In my previous article, I explained how to add an USB HDD (in my case, it is 314GB WD PiDrive) to Raspberry Pi. Today, I am going to go over the steps to create a software RAID to make the file system more reliable. Ideally, there should be at least two HDD in the system to prevent data loss in the event of drive failure. However, I only have one HDD in my Raspberry Pi, so, I created two partitions /dev/sda2 and /dev/sda3 to mirror each other using RAID1.
Installing RAID software
The software that I am going to use is ‘mdadm’. It is widely used in Linux for software RAID. To install it, run the following command.
sudo apt-get install mdadm
Create RAID1 Drive
There are many different RAID levels. In my case, I am using RAID1 to mirror two partitions on the same drive. By running the following command, it creates a RAID1 drive /dev/md0.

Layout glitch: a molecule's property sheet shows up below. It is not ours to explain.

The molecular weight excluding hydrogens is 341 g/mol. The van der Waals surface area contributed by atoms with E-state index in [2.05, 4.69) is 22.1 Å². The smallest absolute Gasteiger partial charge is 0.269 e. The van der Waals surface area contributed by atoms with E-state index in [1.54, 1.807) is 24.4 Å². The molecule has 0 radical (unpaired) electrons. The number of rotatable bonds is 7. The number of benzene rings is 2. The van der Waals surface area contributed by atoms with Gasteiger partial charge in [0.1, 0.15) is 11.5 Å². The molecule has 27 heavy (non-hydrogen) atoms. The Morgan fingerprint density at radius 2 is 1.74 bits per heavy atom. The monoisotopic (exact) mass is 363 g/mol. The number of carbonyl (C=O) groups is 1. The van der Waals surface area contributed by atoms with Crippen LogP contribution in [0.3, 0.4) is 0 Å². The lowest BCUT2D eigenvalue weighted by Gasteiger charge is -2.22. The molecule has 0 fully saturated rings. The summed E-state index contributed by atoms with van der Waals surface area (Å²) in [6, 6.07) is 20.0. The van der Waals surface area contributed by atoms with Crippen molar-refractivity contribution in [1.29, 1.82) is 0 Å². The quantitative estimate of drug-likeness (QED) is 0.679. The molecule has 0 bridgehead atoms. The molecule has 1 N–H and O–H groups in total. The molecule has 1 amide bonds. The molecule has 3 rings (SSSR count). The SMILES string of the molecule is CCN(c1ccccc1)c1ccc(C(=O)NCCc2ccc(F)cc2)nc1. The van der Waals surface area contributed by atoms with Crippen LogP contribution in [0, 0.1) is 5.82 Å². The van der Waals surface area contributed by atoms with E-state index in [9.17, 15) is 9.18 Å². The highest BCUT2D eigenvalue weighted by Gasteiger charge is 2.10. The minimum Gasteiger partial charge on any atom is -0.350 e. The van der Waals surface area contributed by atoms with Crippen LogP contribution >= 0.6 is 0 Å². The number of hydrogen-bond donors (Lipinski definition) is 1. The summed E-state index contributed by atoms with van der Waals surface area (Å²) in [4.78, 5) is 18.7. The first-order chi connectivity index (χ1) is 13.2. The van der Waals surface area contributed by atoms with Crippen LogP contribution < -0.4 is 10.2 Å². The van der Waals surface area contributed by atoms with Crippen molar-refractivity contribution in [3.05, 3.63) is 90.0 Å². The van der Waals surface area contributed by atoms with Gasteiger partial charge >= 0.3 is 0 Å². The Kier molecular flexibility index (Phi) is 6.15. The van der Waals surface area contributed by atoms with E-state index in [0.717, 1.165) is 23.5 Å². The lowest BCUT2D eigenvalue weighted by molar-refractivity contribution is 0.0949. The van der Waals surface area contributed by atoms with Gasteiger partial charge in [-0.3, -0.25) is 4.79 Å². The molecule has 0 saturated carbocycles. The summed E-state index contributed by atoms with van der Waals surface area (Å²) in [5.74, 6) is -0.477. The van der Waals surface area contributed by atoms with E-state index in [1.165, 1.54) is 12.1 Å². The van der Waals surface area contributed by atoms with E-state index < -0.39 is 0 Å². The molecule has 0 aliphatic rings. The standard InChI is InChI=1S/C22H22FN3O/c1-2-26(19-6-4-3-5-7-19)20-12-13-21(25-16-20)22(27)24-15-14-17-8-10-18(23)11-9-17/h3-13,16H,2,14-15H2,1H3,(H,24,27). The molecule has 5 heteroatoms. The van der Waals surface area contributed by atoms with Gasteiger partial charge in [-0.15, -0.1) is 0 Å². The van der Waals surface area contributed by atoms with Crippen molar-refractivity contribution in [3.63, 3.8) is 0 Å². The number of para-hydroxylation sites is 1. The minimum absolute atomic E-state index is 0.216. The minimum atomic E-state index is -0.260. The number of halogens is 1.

sudo mdadm --create --verbose /dev/md0 --level=1 --raid-devices=2 /dev/sda2 /dev/sda3
Once the RAID drive is created, mdadm automatically synchronize the two partitions in a background process. To check the status, view the file /proc/mdstat
It shows that the sync process is 5% done and will finish in 162.6 minutes.
Format and mount the RAID disk
The raid disk needs to be formated before mounting. Run the following commands to format and create a directory /home/disks/raid for mounting:
sudo mkfs.ext4 /dev/md0 cd /home/disks mkdir raid chmod 777 raid
Add the following line to /etc/fstab to mount the disk
/dev/md0 /home/disks/raid ext4 defaults 1 2
mount the disk
sudo mount -a
Below is a screenshot showing the file system statistics after the RAID disk is mounted
The RAID disk will be the place for me to store critical data and programs. In the future, I will install GIT server to store the code the I develop. I will post an article on how to do so.